The Amazing Spider-Man (2012) – film review
The Amazing Spider-Man (2012)
Director: Marc Webb
Starring: Andrew Garfield, Emma Stone, Rhys Ifans, Martin Sheen
Release Date: 2nd July 2012
Spider-Man is arguably Marvel’s most popular creation. The all-too-human fatherless nerd Peter Parker is easy to relate to for many. Equally the insect-like powers of his alter ego present a seemingly infinite set of possibilities that keeps readers gripped. It seems somewhat surprising then that ol’ web head has only seen the live-action theatre-release treatment within the past ten years.
Following the convoluted catastrophe that was Spider-Man 3, Sony Motion Pictures officially ended director Sam Raimi’s reign over the franchise. So we get The Amazing Spider-Man from the appropriately named Marc Webb. Released in the same year as box office powerhouse The Dark Knight Rises, the pressure was always on to make a lasting impression. So in a film genre of increasingly high standards, does this latest comic reboot stand out from the crowd? Let’s take a look.
As an origin story all the key aspects are there. Parentless Peter Parker is brought up by his loving Aunt May and Uncle Ben. He is bitten by a super spider, given powers and, following the murder of his uncle, rises to be the wise-cracking costumed vigilante we all know and love. However, in contrast to the Raimi trilogy, proceedings are given a run through the youth spa. Parker is a trendy high-school teen played by Andrew Garfield known for his roles in The Social Network and the TV mini-series Red Riding. He carries a skateboard and likes to help the little guy but is still socially inept himself, getting into scrapes with big bully Flash and melting when spoken to by Emma Stone in her role as good girl Gwen Stacey. Following the murder of stern father figure Ben (Martin Sheen), a series of interconnected events brings our protagonist into his role as defender of the city and consequentially into a spat with classic villain Dr Curt Connors aka The Lizard (Rhys Ifans).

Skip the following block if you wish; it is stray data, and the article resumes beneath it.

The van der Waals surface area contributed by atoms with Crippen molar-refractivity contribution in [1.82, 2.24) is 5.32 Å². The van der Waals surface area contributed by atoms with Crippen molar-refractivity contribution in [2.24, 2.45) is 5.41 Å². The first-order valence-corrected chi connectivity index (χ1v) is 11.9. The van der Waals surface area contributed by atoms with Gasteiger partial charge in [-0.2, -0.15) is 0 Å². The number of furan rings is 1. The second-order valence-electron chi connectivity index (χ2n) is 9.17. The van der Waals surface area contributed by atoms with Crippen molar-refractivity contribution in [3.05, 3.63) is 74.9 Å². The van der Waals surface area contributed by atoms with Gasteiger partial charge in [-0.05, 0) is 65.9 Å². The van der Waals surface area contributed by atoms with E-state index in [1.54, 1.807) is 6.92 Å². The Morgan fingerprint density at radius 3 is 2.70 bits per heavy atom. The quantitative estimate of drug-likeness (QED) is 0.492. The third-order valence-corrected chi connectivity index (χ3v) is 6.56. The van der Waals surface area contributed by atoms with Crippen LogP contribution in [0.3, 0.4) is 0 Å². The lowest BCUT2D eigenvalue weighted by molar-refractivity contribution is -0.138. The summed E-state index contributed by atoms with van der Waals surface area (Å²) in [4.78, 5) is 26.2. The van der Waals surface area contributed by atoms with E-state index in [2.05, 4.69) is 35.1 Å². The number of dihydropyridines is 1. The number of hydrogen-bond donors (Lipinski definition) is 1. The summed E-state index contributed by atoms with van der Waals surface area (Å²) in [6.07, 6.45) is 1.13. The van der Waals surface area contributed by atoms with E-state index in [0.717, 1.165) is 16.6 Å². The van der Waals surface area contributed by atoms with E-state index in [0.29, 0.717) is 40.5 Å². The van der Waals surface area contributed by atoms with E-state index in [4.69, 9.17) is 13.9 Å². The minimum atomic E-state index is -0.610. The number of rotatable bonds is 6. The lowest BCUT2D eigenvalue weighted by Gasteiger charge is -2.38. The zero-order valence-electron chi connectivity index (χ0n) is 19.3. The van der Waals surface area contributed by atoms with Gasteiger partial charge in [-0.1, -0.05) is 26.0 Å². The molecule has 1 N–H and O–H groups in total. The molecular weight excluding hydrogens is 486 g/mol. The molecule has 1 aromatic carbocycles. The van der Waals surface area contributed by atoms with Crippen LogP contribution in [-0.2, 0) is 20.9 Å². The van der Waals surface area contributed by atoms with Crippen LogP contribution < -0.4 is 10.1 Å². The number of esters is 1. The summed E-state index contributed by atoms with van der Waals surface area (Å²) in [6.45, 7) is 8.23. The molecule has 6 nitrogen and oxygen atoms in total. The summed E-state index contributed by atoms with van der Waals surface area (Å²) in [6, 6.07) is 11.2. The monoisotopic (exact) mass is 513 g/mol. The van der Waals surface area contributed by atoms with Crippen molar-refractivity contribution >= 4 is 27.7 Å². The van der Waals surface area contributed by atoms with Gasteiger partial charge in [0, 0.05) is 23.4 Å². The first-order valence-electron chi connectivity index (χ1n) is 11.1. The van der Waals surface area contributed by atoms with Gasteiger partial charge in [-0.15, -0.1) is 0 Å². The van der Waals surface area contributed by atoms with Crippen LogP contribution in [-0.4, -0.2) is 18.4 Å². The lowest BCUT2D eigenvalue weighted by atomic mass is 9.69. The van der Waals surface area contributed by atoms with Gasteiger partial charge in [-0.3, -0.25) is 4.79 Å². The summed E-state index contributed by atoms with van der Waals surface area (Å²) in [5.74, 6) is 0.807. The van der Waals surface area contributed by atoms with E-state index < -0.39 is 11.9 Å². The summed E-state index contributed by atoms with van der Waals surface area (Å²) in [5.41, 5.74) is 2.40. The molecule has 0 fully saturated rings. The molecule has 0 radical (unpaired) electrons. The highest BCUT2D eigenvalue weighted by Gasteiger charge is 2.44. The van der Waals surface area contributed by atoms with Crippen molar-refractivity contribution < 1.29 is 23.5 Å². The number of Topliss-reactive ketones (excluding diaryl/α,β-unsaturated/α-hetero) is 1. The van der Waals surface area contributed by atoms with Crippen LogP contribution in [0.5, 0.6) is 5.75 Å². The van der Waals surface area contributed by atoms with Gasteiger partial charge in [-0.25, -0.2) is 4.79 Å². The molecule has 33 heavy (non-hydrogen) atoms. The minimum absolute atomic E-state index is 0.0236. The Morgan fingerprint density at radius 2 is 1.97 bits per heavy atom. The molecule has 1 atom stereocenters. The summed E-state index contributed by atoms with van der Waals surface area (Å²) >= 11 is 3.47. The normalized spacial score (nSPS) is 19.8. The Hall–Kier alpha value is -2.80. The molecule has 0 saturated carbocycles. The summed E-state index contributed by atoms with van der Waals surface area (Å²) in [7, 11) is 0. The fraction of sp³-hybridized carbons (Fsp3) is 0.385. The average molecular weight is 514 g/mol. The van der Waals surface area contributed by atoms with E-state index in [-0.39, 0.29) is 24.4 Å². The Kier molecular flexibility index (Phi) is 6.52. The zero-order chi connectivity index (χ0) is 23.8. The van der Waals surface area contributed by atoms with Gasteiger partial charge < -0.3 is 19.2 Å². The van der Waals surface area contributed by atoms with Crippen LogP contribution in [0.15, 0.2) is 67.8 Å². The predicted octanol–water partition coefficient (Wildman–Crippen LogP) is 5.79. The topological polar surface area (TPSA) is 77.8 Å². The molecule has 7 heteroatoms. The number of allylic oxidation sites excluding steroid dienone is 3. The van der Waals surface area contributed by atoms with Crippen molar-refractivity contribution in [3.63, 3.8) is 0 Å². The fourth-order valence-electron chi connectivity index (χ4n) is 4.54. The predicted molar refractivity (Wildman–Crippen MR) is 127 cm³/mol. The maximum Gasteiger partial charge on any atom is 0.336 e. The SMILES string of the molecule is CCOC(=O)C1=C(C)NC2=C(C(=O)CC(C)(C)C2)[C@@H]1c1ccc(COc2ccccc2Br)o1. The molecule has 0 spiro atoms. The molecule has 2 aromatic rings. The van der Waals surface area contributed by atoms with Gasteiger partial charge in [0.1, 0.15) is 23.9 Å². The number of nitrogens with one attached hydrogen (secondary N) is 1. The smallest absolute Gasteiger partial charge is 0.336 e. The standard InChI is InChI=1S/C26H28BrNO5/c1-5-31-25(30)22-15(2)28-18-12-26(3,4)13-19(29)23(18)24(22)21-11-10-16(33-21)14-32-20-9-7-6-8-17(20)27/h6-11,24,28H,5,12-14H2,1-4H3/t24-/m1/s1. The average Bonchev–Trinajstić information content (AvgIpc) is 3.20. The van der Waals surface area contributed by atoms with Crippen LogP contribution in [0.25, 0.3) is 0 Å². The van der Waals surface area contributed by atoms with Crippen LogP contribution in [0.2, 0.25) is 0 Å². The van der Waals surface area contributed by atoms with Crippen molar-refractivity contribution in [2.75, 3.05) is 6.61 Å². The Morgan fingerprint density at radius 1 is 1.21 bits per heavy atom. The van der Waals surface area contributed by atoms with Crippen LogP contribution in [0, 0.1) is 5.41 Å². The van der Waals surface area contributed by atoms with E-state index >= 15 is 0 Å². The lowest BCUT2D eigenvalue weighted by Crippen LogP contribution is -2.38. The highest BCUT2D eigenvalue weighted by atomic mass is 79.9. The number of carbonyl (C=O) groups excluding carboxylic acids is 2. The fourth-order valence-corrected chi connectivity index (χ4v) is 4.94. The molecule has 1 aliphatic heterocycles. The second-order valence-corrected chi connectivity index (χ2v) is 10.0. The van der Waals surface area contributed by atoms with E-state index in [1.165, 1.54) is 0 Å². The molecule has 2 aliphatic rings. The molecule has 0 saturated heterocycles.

Unlike your typical comic-book fare The Amazing Spider-Man is a coming-of-age romance first and an action movie second. Even during fight scenes there is a greater emphasis on strategy and narrative over a non-stop barrage of jumping and punching. Undoubtedly quite a few cinema-goers looking to get plenty of bang for their buck may be disappointed by the lack of wow-factor. Replacing all-out spectacle is a helping of social drama that is unusually strong for a big-budget blockbuster. Leads Garfield and Stone are incredibly charismatic and have an undeniable chemistry between them. From the death of Uncle Ben to the realisation of responsibilities on a bridge The Amazing Spider-Man packs an emotional punch. At times the film is clearly unable to escape the shadow of previous adaptations, most notably with the omission of that special line. Generally speaking however it is far removed from the pantomime camp of Raimi’s films.